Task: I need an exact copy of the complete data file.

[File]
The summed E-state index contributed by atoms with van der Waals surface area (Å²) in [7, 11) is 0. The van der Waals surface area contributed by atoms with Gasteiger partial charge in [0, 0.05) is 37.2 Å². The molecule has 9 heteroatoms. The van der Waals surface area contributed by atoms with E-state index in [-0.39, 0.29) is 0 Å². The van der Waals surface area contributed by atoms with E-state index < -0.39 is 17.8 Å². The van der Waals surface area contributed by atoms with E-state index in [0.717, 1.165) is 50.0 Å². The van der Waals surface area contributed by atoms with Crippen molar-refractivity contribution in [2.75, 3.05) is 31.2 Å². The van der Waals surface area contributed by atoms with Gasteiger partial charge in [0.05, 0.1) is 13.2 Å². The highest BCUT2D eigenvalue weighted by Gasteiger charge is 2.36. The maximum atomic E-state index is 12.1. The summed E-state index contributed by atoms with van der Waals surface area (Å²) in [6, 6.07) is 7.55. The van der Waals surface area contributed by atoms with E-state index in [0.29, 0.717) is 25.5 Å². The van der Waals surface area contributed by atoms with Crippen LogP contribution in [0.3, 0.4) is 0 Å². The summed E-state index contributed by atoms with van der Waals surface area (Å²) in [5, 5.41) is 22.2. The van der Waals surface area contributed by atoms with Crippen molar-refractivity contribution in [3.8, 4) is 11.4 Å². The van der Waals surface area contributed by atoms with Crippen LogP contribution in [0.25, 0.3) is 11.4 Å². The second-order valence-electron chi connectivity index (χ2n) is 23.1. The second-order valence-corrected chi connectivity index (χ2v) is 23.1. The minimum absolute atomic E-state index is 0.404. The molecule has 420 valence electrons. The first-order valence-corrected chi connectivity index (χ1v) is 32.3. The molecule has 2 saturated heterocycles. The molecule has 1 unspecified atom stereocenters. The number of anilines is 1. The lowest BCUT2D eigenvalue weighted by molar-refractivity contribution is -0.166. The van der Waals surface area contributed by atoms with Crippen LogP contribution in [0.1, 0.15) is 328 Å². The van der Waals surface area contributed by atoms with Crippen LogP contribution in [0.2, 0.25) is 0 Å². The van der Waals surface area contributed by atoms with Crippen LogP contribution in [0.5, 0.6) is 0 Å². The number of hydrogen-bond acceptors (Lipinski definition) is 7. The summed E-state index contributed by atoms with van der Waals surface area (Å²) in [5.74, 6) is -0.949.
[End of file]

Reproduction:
The summed E-state index contributed by atoms with van der Waals surface area (Å²) in [7, 11) is 0. The van der Waals surface area contributed by atoms with Gasteiger partial charge in [0, 0.05) is 37.2 Å². The molecule has 9 heteroatoms. The van der Waals surface area contributed by atoms with E-state index in [-0.39, 0.29) is 0 Å². The van der Waals surface area contributed by atoms with E-state index < -0.39 is 17.8 Å². The van der Waals surface area contributed by atoms with E-state index in [0.717, 1.165) is 50.0 Å². The van der Waals surface area contributed by atoms with Crippen molar-refractivity contribution in [2.75, 3.05) is 31.2 Å². The van der Waals surface area contributed by atoms with Gasteiger partial charge in [0.05, 0.1) is 13.2 Å². The highest BCUT2D eigenvalue weighted by Gasteiger charge is 2.36. The maximum atomic E-state index is 12.1. The summed E-state index contributed by atoms with van der Waals surface area (Å²) in [6, 6.07) is 7.55. The van der Waals surface area contributed by atoms with E-state index in [0.29, 0.717) is 25.5 Å². The van der Waals surface area contributed by atoms with Crippen LogP contribution in [0.3, 0.4) is 0 Å². The summed E-state index contributed by atoms with van der Waals surface area (Å²) in [5, 5.41) is 22.2. The van der Waals surface area contributed by atoms with Crippen molar-refractivity contribution in [3.8, 4) is 11.4 Å². The van der Waals surface area contributed by atoms with Crippen LogP contribution in [0.25, 0.3) is 11.4 Å². The second-order valence-electron chi connectivity index (χ2n) is 23.1. The second-order valence-corrected chi connectivity index (χ2v) is 23.1. The minimum absolute atomic E-state index is 0.404. The molecule has 420 valence electrons. The first-order valence-corrected chi connectivity index (χ1v) is 32.3. The molecule has 2 saturated heterocycles. The molecule has 1 unspecified atom stereocenters. The number of anilines is 1. The lowest BCUT2D eigenvalue weighted by molar-refractivity contribution is -0.166. The van der Waals surface area contributed by atoms with Crippen LogP contribution in [0.1, 0.15) is 328 Å². The van der Waals surface area contributed by atoms with Crippen LogP contribution in [0.2, 0.25) is 0 Å². The van der Waals surface area contributed by atoms with Crippen LogP contribution in [0.5, 0.6) is 0 Å². The number of hydrogen-bond acceptors (Lipinski definition) is 7. The summed E-state index contributed by atoms with van der Waals surface area (Å²) in [5.74, 6) is -0.949.